Welcome to the July edition of Frontline. This month, Associate Kate Hurn and Legal Director Fleur Benns consider the employment law implications of the Taylor Review, a government-commissioned review of modern working practices.
In our Case Summary we look at a Court of Appeal decision on whistleblowing, which confirms that focus should be given to the reasonableness of an individual's belief when making a disclosure; an Employment Appeal Tribunal ruling which held that overseas employees who can demonstrate a strong connection with the UK will be entitled to collective consultation during redundancy; and a High Court case which provides guidance on establishing the validity of non-compete clauses.
Our Legal Update looks at the immediate abolition of the current tribunal fees regime, following the recent Supreme Court ruling which found them to be unlawful.
We also bring you the latest edition of our China Employment Law Update.
The government-commissioned review of modern working practices by Matthew Taylor, Chief Executive of the Royal Society of the Arts, has been published and it could have a significant impact on workers' rights if its recommendations are put into practice. The report calls for legislative change to help determine employment status more easily and recommends enhancing rights for individuals who are workers rather than employees, a shake-up of the rules on wages and new rights for zero hours workers and agency workers designed to reduce income instability.
Whistleblower succeeds complaining about low commission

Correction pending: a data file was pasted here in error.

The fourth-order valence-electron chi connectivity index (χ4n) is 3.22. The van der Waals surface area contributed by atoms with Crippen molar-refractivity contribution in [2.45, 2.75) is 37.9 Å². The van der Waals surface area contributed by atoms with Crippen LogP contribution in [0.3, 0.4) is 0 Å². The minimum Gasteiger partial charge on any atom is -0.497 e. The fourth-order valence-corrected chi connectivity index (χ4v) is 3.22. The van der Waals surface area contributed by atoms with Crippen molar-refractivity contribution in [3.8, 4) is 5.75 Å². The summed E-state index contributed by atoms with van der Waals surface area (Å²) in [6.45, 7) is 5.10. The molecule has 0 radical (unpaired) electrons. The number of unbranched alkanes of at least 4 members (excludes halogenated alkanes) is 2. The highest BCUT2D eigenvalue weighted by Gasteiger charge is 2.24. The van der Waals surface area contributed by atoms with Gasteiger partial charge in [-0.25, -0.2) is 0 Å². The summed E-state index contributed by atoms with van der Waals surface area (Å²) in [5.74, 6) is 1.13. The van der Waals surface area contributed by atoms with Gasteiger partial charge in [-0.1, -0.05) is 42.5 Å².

Chesterton Global Ltd (t/a Chestertons) v Nurmohamed  EWCA Civ 979
The Court of Appeal ("CA") has confirmed that a contextual approach is to be taken when determining whether a disclosure is made in the reasonable belief that it is in the public interest, so as to entitle the discloser to statutory whistleblower protection under the Employment Rights Act 1996 (“ERA”).
Pier pressure: overseas employees must be consulted
Seahorse Maritime Limited v Nautilus International (UKEAT/0281/16)
The EAT has held that employees who can demonstrate a sufficiently strong connection with the UK will be entitled to collective consultation in a redundancy situation.
Six-month non-compete valid against a "star" junior employee
Egon Zehnder Ltd v Mary Caroline Tillman  EWHC 1278 (Ch)
The High Court has reviewed the principles for assessing whether a non-compete clause was necessary in order to protect legitimate business interests, and has set out guidance when establishing the validity of the non-compete clause.
Employment Tribunal fees regime ruled unlawful
The UK's Supreme Court has ruled that the Employment Tribunal Fees regime, which has obliged individuals to pay 'issue' and 'hearing' fees in order to pursue employment claims since July 2013, is unlawful. The Court held that such requirements represented a disproportionate limitation on the right of access to justice under UK/EU law and were indirectly discriminatory against women and other protected groups, who are statistically more likely to bring the most costly discrimination claims.
As a result, and with immediate effect:
It is yet unclear whether new, less onerous fee requirements will be introduced. However, a substantial increase in employment claims is likely in the short term.
It is also possible that claimants who have been deterred from bringing claims since the introduction of the fee regime will now seek to bring those claims – although initial limitation periods to bring such claims may have expired, claimants may argue that these time limits should be extended on the basis that this would be 'just or equitable' or that it was 'not reasonably practicable' (depending on the type of claim) to bring a claim in time. This could lead to a significant increase in litigation and unanticipated accrued liabilities for organisations.
Our more detailed analysis can be found here, and a copy of the Supreme Court's judgment can be read here.
Beyond the UK
Read the latest version of our monthly China Employment Law update here.
Jun 02 2023
Jun 01 2023